People in the West, especially the younger generation, shouldn't take LGBT freedom and rights for granted. They need to remember the LGBT struggle in the past fifty years. And they should remind themselves that we in the East are still fighting for our basic rights, to gain equal social, economic and political opportunities, to be recognized as equal citizens, and to be free from violence.
The current political climate, particularly in Nepal, is very hopeful but we still need international support: the LGBT people in the West who have the financial means should be generous and help our struggle, and those LGBT members who have political influence can help us by visiting our country or by getting their government to help us in Nepal.
To what extent is BDS active in the current political and social developments in Nepal?
BDS has been a major player in the ongoing struggle for political and social change in Nepal. BDS was one of the first NGOs that opposed the King’s direct rule and actively participated in the 2006 popular movement to oust the King. In the past year, BDS has sponsored various community forums, media campaigns, and delegations to the political parties to educate them on LGBT issues. We also work on the constitutional reform process with other social justice organizations. BDS is part of a national coalition called "Joint Forum for Human Rights" that works on many human rights issues including sexual orientations and gender identity. We are also organizing many social events like our first upcoming LGBT film festival, talent shows, pride festival, International Day Against Homophobia (IDAHO), etc.
Does BDS have any strategic allies within Nepal? If so, please name the groups you work closely with and tell us how you collaborate with them.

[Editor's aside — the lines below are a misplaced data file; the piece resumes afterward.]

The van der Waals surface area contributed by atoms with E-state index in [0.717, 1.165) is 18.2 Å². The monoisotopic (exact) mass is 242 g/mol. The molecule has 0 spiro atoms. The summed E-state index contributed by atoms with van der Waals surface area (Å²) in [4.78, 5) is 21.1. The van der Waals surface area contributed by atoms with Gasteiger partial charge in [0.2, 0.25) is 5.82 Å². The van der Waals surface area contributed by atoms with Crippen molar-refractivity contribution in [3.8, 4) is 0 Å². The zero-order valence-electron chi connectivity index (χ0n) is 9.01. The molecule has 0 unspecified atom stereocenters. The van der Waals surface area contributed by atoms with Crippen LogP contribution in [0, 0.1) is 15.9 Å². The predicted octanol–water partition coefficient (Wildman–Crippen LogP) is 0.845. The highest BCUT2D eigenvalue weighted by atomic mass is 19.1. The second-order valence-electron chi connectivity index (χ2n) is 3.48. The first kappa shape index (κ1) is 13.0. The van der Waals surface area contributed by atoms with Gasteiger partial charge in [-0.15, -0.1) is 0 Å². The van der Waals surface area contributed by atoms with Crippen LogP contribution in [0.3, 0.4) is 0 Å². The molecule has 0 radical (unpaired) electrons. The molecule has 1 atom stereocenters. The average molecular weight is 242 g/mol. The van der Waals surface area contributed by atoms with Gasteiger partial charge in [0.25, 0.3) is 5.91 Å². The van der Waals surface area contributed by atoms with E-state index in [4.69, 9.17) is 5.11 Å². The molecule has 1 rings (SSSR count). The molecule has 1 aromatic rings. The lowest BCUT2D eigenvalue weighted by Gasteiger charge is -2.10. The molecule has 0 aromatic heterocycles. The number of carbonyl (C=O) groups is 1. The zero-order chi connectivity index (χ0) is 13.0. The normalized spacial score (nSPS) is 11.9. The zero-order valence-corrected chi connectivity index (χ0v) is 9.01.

Since the start of last year’s people's movement against autocracy, we have found many strategic allies within Nepali society. These groups include Forum for Women’s Law and Development, National Human Rights Commission, Joint Forum for Human Rights, (Women Rehabilitation Center) WOREC, Martin Chautari, and COCAP (Collective Campaign for Peace), Human Rights Home, just to mention a few. We work jointly with our partners on various campaigns, rallies, protests, conferences, discussion panels, delegations etc.
There are also a few young political leaders like Gagan Thapa, who are supportive of our cause.
Where do you see BDS in the next five years? What issues and campaigns do you plan to work on in the next few years?
The next five years will be crucial, and our focus will be mainly on constitutional and legal reform, and creating economic opportunities and development for LGBT members in Nepal. BDS also plans to work for LGBT rights internationally and at the U.N.
How big is your membership in Nepal? Do you have members outside the country? If so, how many and where are these members from?
Our informal membership has grown significantly over the last five years. We have more than 40,000 LGBT people in our database, of which more than 10,000 are actively supporting BDS across the country.
Have you ever experienced any discrimination or harassment because of your sexual orientation?
I personally have never faced violence directly in Nepal, although back in August 2004 I got a public threat from Nepalis officials. The incident happened during a press conference BDS organized following the mass arrest of our members. During the press conference, one of the police superintendents publicly announced "there are about 150 homosexuals in Nepal and we know what to do with them."